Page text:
The legislature hurried to address a problem with Utah law that could have a bearing on ongoing investigations into alleged ethics violations by Utah Attorney General John Swallow.
Among the more than 200 bills considered by the Utah legislature on its final day was a newcomer. Senate Bill 289 sought to fix a problem with the law that gives the state Attorney General the power to investigate himself in cases of ethics violations.
The bill was introduced by Republican Senator Peter Knudson of Brigham City, and comes after the group Alliance for a Better Utah filed a complaint against Attorney General John Swallow with the lieutenant governor’s office. That complaint alleges that Swallow broke campaign disclosure laws by, among other things, failing to report outside income.
The Alliance’s Mary Ann Martindale told members of an 11th-hour panel that the fix was an obvious one.
“I would like to speak in support of this bill. This is an obvious code gap. Maybe we need some further looking at this to make sure we’re covering all of these gaps in addition but I would encourage you to support this bill," Martindale said.
Attorney General Swallow is under investigation by the FBI and the Department of Justice - who are looking into claims made by businessman Jeremy Johnson that Swallow helped a negotiate a deal to bribe Senate Majority Leader Harry Reid through a lobbyist – to get a federal investigation dropped. That revelation came after Salt Lake Tribune reporter Robert Gerkhe broke the story in early January. Utah Democrats have since called on Governor Gary Herbert to appoint a special investigator to look into the claims.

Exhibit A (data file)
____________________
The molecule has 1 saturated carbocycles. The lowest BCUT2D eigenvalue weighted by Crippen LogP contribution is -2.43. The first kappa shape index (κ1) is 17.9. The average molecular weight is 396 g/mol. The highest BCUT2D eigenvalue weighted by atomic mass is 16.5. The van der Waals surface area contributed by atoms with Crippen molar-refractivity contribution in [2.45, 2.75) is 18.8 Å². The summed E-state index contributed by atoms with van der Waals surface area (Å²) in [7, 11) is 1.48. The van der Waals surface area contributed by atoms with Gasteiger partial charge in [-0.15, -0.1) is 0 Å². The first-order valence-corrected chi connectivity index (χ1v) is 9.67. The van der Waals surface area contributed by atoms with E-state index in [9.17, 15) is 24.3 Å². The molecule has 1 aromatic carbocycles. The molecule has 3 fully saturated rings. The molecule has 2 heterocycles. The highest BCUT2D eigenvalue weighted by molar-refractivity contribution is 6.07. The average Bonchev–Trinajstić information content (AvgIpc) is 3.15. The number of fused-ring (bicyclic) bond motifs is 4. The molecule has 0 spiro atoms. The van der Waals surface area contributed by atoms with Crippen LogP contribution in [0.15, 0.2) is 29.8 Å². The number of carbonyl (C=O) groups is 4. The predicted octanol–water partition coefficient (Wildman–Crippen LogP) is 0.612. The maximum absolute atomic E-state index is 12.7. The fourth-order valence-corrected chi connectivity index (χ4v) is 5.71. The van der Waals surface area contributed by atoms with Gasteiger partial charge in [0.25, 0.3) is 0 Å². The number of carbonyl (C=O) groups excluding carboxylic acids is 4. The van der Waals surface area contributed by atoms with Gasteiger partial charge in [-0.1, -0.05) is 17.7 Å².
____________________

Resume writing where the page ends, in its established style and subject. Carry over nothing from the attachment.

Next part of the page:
The new bill would give the Lieutenant Governor the power to appoint a special counsel to investigate allegations against the attorney general, instead of letting Swallow to investigate himself.
Ben Lusty, a private attorney in Salt Lake said told the panel that the bill was a necessary fix.
“I don’t think anyone would agree that the Attorney General should investigate himself when he’s the subject of an accusation," Lusty said. "To my mind it actually creates an ethical conflict of interest for an attorney to be asked to represent an opinion on whether he or she did something wrong. I think this should be done and I don’t see any reason for this to be delayed. I think it should be done in this session.”
Senate Bill 289 quickly passed the House and Senate on Thursday, before the close of the 2013 legislative session just before midnight.